Discussing regional dating customs and traditions in Turkey. very naïve and had not considered researching cultural differences that I was likely to encounter. 20 dating culture in Turkey, everything you need to know about dating, courtship, and marriage culture in Turkey also how you can spend your romantic date.
Merhaba everyone I am new to the forums. I am dating a man from Adana and we have been dating a little over a month. He seems very sweet, but he is also very hard-working Sometimes we have communication problems because he speaks English fairly well, but oftentimes he comes across something that he doesn't know how to say.
As the youngest member of the European Union, Turkey has slightly different value and culture than any other European countries.
I will be in Turkey this June to get to know a guy I met last year on holiday. He seems like a very nice person, however, since we really don't know each other,I want to take my time getting to know him.
Love and marriage in Turkey
So you know you've found a soul food -mate. Whether you're a carnivore or veggie, Turkish food is always varied and always delicious. From all sorts of mezes to the almighty kebab to stellar desserts , you'll never go hungry again. Whether you're headed to one of Turkey's beautiful cities, the arresting countryside, or the incredible beaches, you'll have your own personal tour guide and a supremely romantic trip with your someone special. Their country connects two continents! They place a huge emphasis on cultural and economic exchange with countries around the world, and Istanbul is considered the western world's gateway to the east.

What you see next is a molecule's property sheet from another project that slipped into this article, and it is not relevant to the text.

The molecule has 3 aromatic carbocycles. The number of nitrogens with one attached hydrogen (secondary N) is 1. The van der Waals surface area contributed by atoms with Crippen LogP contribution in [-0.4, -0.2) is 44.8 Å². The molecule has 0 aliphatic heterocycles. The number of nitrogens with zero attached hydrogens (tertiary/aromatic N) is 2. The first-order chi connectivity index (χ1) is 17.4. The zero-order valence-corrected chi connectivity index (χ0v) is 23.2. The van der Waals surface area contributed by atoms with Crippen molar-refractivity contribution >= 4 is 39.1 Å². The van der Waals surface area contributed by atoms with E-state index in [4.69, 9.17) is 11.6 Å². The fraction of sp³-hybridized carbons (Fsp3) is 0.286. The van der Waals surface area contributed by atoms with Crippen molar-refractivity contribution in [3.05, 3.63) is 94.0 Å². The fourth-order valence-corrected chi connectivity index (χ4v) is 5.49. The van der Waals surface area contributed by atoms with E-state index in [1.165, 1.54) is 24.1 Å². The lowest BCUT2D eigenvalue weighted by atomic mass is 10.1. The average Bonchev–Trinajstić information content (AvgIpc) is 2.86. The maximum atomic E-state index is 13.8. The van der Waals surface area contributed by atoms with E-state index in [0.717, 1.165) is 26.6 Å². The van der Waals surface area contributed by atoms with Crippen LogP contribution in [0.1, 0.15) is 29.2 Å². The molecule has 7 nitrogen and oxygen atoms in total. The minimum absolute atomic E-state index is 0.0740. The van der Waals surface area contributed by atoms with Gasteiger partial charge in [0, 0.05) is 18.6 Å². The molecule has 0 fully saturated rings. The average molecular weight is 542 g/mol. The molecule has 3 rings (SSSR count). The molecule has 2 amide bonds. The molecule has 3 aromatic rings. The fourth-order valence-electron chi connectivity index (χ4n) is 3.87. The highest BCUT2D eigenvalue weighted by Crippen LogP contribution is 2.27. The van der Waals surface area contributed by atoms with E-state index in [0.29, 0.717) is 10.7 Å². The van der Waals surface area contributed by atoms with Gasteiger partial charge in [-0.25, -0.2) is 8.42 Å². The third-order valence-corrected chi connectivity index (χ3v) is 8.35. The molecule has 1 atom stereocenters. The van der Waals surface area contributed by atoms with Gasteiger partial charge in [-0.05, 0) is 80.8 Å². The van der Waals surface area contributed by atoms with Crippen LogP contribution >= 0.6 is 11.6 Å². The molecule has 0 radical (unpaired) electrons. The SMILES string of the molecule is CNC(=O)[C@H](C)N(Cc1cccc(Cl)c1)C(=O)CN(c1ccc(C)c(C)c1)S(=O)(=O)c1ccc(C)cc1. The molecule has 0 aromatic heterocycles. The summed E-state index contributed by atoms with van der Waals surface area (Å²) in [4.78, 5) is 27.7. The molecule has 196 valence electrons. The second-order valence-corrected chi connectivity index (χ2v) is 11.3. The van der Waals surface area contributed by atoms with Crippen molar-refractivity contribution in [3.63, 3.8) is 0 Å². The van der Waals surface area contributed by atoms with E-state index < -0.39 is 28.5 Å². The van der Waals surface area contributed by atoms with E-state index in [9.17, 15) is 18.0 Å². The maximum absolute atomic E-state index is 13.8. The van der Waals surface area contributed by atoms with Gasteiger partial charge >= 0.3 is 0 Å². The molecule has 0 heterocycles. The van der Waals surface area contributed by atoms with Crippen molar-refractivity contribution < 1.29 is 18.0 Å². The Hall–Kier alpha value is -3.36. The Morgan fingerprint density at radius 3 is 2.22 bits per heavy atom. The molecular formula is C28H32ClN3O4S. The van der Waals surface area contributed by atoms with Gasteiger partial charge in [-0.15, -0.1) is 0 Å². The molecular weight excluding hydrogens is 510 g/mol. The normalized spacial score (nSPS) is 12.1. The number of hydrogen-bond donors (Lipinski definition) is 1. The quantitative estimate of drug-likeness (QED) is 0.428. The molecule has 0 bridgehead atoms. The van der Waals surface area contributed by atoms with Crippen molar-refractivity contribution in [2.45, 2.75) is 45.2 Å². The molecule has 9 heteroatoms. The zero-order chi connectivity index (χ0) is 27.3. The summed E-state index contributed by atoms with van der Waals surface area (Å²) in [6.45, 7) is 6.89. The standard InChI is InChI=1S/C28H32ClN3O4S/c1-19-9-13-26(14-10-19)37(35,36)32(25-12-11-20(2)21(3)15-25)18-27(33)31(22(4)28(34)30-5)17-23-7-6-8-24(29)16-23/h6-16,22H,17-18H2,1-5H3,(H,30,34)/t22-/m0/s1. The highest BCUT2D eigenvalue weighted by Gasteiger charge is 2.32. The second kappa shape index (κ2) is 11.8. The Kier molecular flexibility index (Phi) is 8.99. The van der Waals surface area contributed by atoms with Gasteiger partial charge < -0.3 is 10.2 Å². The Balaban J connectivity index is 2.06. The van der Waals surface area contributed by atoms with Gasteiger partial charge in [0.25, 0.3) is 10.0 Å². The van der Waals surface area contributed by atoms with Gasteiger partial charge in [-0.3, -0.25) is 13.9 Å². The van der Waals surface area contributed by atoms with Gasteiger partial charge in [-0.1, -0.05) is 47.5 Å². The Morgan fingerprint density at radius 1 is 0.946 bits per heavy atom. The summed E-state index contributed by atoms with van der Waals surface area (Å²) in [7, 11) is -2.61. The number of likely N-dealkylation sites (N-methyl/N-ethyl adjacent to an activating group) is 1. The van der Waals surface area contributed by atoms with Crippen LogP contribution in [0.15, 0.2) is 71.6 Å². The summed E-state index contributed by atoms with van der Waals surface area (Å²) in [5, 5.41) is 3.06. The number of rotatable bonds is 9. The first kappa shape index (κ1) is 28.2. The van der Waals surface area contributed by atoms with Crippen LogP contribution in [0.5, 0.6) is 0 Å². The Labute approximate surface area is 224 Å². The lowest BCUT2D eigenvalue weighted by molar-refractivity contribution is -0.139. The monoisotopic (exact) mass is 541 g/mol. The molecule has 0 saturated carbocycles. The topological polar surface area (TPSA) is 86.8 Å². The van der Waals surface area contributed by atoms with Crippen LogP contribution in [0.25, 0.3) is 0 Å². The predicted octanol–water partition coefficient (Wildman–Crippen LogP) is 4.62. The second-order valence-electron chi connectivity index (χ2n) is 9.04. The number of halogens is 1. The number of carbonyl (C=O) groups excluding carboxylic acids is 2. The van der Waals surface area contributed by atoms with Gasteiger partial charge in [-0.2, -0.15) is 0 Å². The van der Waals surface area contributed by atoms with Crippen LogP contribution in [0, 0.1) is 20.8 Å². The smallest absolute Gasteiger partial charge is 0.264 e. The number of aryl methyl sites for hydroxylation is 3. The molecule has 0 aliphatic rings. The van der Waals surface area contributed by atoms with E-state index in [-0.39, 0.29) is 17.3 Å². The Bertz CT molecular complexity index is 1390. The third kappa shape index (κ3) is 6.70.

Sex and Dating in Turkey
Growing up in the UK, the dating scene was not an ordeal. We no longer needed the approval of our dads and the days of being chaperoned while on a date were firmly rooted in the history books. Therefore, when I moved to Turkey, I was in for a shock, especially when it came to the dating scene. Looking back, I realize my naivety was shining like a lighthouse beacon. The first signs of a difference in courting rituals between my home country of the UK and Turkey were evident on my first holiday. We had signed up for a rough and tumble Jeep safari around the mountains of Marmaris. We passed beautiful waterfalls on unknown country roads before arriving at a small village. This was traditional Turkey away from the manmade holiday resorts.
The personality traits of a gentleman, smooth talker, romantic, and extreme flirt are all wrapped together to give you the typical Turkish man.
One thing I have wanted to write about for a while in this column is the view of sex and dating in Turkey. I have watched mostly foreign and some Turkish friends grapple with dating and all its highs and—more often—lows, and have become endlessly fascinated with the subject. Although it is not something I have to partake in, it is a subject that fascinates me.